Psychologists are skilled at inventing unusual tests of human thought and behaviour, but some research is pretty weird. Over the past few months I’ve been examining some of the weirdest studies around. There’s research into psychic dogs, invasions from Mars, the antidepressant properties of semen, pigeon-guided missiles and men’s urination.
Have a read and then vote below for the study to be crowned PsyBlog’s official ‘weirdest’ study.
Here’s a weird study that sometimes gets a mention in ethical discussions about psychology, and it’s not hard to see why. Middlemist, Knowles and Matter (1976) designed an experiment to test how the speed and flow of men’s urination in a public lavatory was affected by invasions of personal space.
» Read on about the urinal periscope -»
Would you believe that people who live with each other for 25 years actually develop similar facial features? I don’t just mean that people tend to choose partners who resemble them, rather that over time together couple’s features actually converge. It’s weird, but there’s evidence for it from a singular study carried out by the noted psychologist Robert Zajonc and colleagues.
» Read on about facial similarity between couples -»
On February 2, 2001 distinguished sleep and dream researcher Professor J. Allan Hobson had a stroke in his brain stem. For 10 days Hobson could neither sleep nor dream. Then he realised the stroke was localised to the exact part of the brain he had been studying experimentally in his sleep research with cats. Call it poetic justice, or just sheer bad luck, either way Hobson approached the experience like a scientist and decided to document it, just as he had with the cats, but this time from the inside.
» Read on about the neuroscientist studying his own stroke -»
During WWII, in the days before cheap computing, guiding a bomb to its target was a more miss than hit affair. While the military were working on their first crude electronic guidance systems, one famous psychologist, B.F. Skinner, had an unusual idea.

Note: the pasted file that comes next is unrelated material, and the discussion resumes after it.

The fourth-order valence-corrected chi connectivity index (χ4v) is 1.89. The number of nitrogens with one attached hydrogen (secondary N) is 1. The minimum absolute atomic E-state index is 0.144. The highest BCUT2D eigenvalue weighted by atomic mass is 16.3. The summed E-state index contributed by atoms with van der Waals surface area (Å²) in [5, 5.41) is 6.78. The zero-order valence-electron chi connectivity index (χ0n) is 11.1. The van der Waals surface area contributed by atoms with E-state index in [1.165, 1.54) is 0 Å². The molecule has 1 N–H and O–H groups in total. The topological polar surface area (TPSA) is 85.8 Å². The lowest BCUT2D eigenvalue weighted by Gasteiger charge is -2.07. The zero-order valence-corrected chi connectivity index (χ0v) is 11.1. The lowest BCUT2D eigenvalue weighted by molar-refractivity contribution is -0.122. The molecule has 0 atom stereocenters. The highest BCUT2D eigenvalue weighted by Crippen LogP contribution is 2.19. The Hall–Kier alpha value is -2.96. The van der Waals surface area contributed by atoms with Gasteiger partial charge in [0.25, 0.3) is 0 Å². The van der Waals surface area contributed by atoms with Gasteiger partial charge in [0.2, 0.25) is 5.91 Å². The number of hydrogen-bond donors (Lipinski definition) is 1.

» Read on about pigeon-guided missiles -»
Back in 1994 a television company claimed a dog called ‘Jaytee’ could psychically sense when its owner returned home. And they had some evidence to back up their claim. One TV crew was sent out with Jaytee’s owner while she walked around her home town and the other stayed at home with Jaytee. The cameras showed that just as the dog’s owner turned to go home, Jaytee got up and went to the porch and remained there until she returned.
» Read on about the psychic dog -»
Do we learn to laugh when tickled or is it an innate response? That is the question psychologist Professor Clarence Leuba set himself to examine using his own children, no less, as experimental subjects.
» Read on about whether we are programmed to laugh when tickled -»
On October 28, 1938 many Americans believed they were being invaded by Martians. This was the result of a Halloween stunt orchestrated by Orson Wells in which he adapted H. G. Wells’ ‘War of the Worlds’ to the radio and broadcast the play as though it was actually happening. For Professor Howard Cantril of Princeton University and colleagues, this provided the perfect opportunity to investigate the anatomy of panic.
» Read on about the anatomy of panic -»
If there was ever research guaranteed to make women suspicious of male researcher’s motivations it’s this one. This study tests the idea that prostaglandins, a component of semen, may actually be useful in treating depression.
» Read on about whether semen has antidepressant properties -»
Here are a couple of studies you can replicate yourself – if you’ve got the nerve. In the first you could be risking bodily harm from enraged motorists, while the second has a twist in the tail. They both show the power of staring at other people and they’re both fantastically simple social psychology experiments.
» Read on about these staring experiments -»
Cat or dog? If I have to choose, I choose dog. It seems, if pushed, most academic research psychologists choose dog as well. I say that because there are quite a few studies about how we interact with dogs but hardly any (none?) about cats. So, here’s my five favourite studies on the psychology of human-dog interaction. (I know it’s cheating a bit to include 5 studies here, but…what the hell!)
» Read on about human-dog psychology -»
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